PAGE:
In fact, about the only thing he didn’t do was the casting work, which included sourcing a new clutch fork, clutch handle, fuel pump and seat. Charlie had the words ‘Chas. A. Stickney Co.’ included in the seat casting, which was done by Bill Santos in California. It’s the only non-stock piece on the Stickney.
A farmer by profession, Charlie’s no stranger to working his way through mechanical problems. But the Stickney presented challenges he’d never faced. ‘You take a one-cylinder engine, how hard can that be?’ Charlie asks rhetorically.
He found out, noting that Stickney used its own design even on the nuts holding the engine together. Intent on an accurate restoration, Charlie made his own tool to copy Stickney’s nut design. Charlie notes that none of the engine’s hardware is standard, making restoration and fabrication of seemingly simple items time-consuming. ‘One thing I learned is that there’s nothing that can’t be done,’ Charlie says of the restoration.
When the Stickney slipped into the river in 1951, it landed on its side, the tongue of its cart pointing up. When they tried to retrieve the engine at the time, all they got was the front axle, wheels and tongue. After a while, even those were sent to the scrap yard.
That left Charlie with a badly rusted cart frame and an incomplete set of trucks. Remarkably, Charlie located an original 20-hp cart, complete with trucks, in Canada. ‘They’re absolutely perfect, and absolutely the right ones,’ Charlie says.
In the summer of 2001, Charlie attended the annual Butterfield (Minn.) Threshermen’s Assn. Steam and Gas Engine Show. There, he met other Stickney engine collectors who encouraged him in his push to restore the 20-hp Stickney. Charlie went to Butterfield again in 2002 and committed to finishing the engine in time for the 2003 Butterfield show when Stickney would be the featured engine.
In the course of the restoration, Charlie worked almost full-time on the engine in the winter months, backing off only during the growing and harvesting seasons. Although he made remarkable progress, he missed his goal of having it running by December 2002 – but he didn’t miss it by much.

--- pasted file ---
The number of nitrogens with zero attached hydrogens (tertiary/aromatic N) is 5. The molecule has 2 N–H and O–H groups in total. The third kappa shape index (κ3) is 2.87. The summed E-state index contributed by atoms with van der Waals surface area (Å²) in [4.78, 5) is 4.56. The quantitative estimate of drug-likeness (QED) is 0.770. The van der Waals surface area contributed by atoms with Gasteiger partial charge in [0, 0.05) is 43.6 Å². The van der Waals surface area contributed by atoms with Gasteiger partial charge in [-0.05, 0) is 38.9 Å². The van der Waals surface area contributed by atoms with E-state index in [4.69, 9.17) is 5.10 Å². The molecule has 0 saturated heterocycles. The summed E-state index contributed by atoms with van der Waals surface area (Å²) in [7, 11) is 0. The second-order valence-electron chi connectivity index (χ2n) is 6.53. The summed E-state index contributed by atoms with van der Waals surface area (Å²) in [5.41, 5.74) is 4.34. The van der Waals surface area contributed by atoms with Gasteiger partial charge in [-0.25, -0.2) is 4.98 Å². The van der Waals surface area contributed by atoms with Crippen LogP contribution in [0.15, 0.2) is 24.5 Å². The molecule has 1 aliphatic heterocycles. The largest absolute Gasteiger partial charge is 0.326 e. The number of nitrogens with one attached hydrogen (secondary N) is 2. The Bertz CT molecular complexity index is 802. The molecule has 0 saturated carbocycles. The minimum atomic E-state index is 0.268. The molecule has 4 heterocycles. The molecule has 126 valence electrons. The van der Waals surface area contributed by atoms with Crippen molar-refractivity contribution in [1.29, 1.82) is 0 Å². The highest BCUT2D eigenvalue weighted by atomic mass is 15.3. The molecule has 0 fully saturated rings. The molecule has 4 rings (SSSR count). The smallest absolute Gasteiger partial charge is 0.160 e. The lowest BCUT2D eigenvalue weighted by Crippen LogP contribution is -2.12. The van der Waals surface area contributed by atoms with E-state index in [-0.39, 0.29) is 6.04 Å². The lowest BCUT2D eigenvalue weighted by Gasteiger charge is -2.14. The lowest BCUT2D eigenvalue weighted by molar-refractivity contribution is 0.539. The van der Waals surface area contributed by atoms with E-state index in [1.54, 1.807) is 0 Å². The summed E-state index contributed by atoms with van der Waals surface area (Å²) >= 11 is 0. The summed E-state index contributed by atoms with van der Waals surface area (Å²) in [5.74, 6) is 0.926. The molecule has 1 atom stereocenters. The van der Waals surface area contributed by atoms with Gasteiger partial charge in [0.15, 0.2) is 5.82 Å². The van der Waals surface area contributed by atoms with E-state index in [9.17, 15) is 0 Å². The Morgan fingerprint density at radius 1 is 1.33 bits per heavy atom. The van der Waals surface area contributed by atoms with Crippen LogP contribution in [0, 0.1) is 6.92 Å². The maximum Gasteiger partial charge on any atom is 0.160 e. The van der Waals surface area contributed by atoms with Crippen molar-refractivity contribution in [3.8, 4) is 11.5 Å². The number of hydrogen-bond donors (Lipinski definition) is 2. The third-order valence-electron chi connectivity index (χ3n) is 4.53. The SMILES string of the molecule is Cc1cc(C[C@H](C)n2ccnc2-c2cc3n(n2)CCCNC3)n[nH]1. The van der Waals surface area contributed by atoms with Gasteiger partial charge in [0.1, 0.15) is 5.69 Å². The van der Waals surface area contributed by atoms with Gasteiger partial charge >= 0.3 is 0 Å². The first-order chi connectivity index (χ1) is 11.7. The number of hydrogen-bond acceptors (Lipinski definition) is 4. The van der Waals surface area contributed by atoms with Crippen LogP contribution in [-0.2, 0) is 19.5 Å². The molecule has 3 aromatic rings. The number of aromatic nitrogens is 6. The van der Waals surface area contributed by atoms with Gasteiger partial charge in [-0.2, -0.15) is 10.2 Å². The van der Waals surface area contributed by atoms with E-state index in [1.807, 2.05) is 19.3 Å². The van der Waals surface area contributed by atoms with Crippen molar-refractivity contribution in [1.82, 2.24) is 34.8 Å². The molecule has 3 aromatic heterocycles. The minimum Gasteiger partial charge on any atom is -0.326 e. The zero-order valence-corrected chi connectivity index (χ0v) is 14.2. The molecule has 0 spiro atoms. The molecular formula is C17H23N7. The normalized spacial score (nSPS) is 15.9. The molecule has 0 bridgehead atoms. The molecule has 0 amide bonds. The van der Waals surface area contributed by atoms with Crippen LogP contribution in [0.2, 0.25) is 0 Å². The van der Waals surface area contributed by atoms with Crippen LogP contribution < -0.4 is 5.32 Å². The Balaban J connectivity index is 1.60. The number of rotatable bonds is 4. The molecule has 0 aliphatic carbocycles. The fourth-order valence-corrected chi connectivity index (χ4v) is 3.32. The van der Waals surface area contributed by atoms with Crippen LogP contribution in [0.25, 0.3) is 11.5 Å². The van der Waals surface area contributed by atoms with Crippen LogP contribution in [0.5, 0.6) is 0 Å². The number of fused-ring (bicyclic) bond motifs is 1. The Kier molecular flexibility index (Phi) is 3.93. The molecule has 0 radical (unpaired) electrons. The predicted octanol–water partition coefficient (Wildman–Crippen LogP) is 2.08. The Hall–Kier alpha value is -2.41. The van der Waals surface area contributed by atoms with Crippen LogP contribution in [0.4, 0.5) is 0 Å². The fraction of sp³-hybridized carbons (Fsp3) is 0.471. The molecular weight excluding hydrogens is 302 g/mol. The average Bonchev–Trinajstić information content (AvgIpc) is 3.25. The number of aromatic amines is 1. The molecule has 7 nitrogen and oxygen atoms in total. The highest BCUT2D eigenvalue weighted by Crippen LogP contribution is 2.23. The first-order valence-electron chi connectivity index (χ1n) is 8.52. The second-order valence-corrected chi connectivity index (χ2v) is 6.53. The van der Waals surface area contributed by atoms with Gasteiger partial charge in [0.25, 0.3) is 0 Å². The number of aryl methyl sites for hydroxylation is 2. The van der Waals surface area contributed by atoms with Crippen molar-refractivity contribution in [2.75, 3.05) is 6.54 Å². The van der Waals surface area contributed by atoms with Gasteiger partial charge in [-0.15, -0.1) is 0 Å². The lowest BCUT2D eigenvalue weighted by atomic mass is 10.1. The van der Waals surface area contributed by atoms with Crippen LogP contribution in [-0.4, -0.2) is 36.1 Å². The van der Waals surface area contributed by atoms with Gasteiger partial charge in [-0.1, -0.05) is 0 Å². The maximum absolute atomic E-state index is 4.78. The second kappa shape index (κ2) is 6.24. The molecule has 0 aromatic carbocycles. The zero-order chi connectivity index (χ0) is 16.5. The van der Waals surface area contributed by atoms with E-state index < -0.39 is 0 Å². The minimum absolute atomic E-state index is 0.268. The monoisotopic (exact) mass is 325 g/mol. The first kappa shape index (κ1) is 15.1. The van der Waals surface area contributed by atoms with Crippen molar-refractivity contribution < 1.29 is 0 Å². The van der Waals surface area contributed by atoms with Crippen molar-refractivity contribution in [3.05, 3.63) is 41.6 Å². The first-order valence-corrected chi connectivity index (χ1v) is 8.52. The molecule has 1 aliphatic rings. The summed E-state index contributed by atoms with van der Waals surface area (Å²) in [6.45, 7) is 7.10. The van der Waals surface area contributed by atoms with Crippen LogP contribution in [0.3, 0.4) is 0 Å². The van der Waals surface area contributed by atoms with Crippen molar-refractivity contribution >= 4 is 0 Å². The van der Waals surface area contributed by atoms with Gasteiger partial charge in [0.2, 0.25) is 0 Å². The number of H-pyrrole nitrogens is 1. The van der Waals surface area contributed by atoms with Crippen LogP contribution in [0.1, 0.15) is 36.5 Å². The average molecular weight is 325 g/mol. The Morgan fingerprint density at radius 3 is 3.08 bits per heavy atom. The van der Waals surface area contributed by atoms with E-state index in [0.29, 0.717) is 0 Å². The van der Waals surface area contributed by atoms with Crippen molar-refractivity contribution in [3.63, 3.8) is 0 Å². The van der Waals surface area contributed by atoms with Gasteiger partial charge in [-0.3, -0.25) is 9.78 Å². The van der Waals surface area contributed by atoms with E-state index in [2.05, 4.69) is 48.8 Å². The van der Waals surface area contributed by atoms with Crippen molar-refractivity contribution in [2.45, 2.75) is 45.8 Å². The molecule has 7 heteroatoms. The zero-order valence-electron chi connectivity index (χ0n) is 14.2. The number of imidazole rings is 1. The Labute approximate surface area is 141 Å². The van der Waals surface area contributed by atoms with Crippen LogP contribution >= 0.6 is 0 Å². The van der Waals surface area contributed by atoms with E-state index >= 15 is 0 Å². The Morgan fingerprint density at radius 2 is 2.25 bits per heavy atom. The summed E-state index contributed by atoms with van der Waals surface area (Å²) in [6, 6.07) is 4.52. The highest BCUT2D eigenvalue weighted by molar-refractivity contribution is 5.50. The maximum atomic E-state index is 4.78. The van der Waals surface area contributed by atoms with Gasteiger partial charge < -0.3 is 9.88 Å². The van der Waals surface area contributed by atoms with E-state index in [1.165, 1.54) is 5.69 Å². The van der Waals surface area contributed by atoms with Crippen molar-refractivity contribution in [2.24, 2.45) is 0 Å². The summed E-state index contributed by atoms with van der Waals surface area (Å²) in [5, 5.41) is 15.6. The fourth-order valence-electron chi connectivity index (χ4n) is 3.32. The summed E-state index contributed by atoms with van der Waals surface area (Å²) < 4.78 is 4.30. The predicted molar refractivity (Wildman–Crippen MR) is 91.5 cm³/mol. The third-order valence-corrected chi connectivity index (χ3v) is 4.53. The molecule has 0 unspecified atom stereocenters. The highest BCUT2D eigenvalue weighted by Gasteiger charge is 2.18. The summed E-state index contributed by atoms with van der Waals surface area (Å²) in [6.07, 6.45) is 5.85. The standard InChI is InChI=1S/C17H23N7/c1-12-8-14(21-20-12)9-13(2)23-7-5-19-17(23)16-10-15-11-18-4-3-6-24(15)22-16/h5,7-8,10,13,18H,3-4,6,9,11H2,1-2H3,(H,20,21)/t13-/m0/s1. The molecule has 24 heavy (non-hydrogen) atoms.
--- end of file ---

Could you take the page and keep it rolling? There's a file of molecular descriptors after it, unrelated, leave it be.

Three months later, after what Charlie calls, ‘The most difficult, challenging thing I’ve ever done,’ he was ready to start the Stickney. Al Giarratano, a Connecticut-based engine collector Charlie knows only through the Internet, had aptly named the engine ‘Sleeping Beauty.’ On March 8, 2003, with a shop full of people on hand – including a few of his Minnesota Stickney friends – ‘We kissed her and woke her up,’ Charlie says.
Three years of dedicated, hard work suddenly culminated as the engine fired, and Charlie realized his life-long dream of restoring the Stickney had been accomplished. ‘A few minutes later, when it struck me as to what had happened, the tears started, and I had to go stand in the corner for a bit. If anybody has ever had a dream when they were a kid, and had it come true when they were older, they know what it’s like,’ Charlie says.
In August 2003, Charlie took the Stickney to the Butterfield show, followed by a swing over to Indiana for the annual gas engine extravaganza in Portland. The Stickney stole both shows, and Charlie’s grandson, 13-year-old Marcus Inman, who accompanied Charlie on the trip, stole the hearts of many show-goers. Marcus, already an avid small-engine enthusiast, mastered the art of starting the Stickney, rocking it back on compression and firing it off almost every time. It was a sight to see, and one not soon forgotten.
Inspired by boyhood longings, Charlie undertook the restoration of this elegant giant to fulfill his own dream. In the process, however, and to his great surprise, he has inspired every engine owner lucky enough to witness the fruits of his labor.
20-hp Stickney at a glance
Built by Charles A. Stickney Co., St. Paul, Minn.
Serial number: 23943
Year manufactured: Circa 1913*
Horsepower: 20 at 225 rpm
Bore and stroke: 10-by-15 inches
Ignition: Hit-and-miss, make and-break igniter
Weight: 8,000 pounds
Flywheels: 70 inches, 1,700 pounds each
The exact year this engine was made is uncertain. Although Stickney quit making engines in 1913, it is believed that until 1920 the company continued putting engines together from leftover inventory, stamping the serial number when the engine was sold. This engine is believed to have sold in 1916.